On March 8, the Second Circuit released its opinion in Relevent Sports, LLC v. United States Soccer Federation, Inc, et al. The decision vacated a district court decision to dismiss Relevent Sports’ claim that a 2018 policy enacted by FIFA and its national members violated Section 1 of the Sherman Act. Relevent Sports alleged that the policy was an illegal market allocation because it prevented promoters like Relevent from hosting league games outside a team’s home geography.
The Second Circuit’s analysis of the sufficiency of a Section 1 claim reflects the framework AAI advocated in its amicus brief to the court. The opinion affirms that, as AAI argued, an allegation that separate economic actors are restrained from pursuing individual economic interests is sufficient to allege an “agreement” under Section 1. The Second Circuit further agreed that a binding association policy reflecting that competitive restraint is direct evidence of an agreement under Section 1, and there is no need to allege “an agreement to agree” or other circumstantial evidence of agreement.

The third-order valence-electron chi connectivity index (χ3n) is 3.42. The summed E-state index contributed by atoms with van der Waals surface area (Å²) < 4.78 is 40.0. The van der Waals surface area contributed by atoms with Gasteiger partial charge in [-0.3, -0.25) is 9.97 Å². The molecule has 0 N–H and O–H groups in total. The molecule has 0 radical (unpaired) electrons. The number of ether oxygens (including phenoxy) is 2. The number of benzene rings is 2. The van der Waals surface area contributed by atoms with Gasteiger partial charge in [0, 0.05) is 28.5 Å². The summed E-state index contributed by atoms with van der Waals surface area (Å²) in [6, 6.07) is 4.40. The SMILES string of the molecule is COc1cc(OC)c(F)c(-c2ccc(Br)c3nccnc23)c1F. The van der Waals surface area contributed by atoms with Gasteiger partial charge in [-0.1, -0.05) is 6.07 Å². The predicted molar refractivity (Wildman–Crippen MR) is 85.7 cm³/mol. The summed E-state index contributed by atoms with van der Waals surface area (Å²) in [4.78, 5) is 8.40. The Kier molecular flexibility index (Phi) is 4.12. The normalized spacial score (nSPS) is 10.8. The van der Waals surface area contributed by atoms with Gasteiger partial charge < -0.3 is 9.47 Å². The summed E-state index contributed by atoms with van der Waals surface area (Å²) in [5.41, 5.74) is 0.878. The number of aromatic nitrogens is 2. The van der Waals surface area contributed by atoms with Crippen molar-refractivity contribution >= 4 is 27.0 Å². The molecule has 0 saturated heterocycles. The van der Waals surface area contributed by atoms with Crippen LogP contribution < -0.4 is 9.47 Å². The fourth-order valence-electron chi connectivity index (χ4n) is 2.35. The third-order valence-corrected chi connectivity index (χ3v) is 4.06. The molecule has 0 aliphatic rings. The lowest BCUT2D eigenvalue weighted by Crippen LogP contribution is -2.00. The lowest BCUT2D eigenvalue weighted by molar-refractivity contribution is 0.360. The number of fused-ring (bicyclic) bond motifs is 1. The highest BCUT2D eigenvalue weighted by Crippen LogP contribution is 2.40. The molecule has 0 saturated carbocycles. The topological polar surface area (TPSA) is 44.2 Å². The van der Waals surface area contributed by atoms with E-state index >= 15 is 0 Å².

As AAI emphasized in its amicus, the Second Circuit’s decision is vitally important. The district court standard would have essentially immunized the most durable and harmful type of cartel behavior, allowing cartel members to escape antitrust scrutiny simply by ceding decision making authority on price or output to a single entity, like a trade association.
Read the full amicus brief here.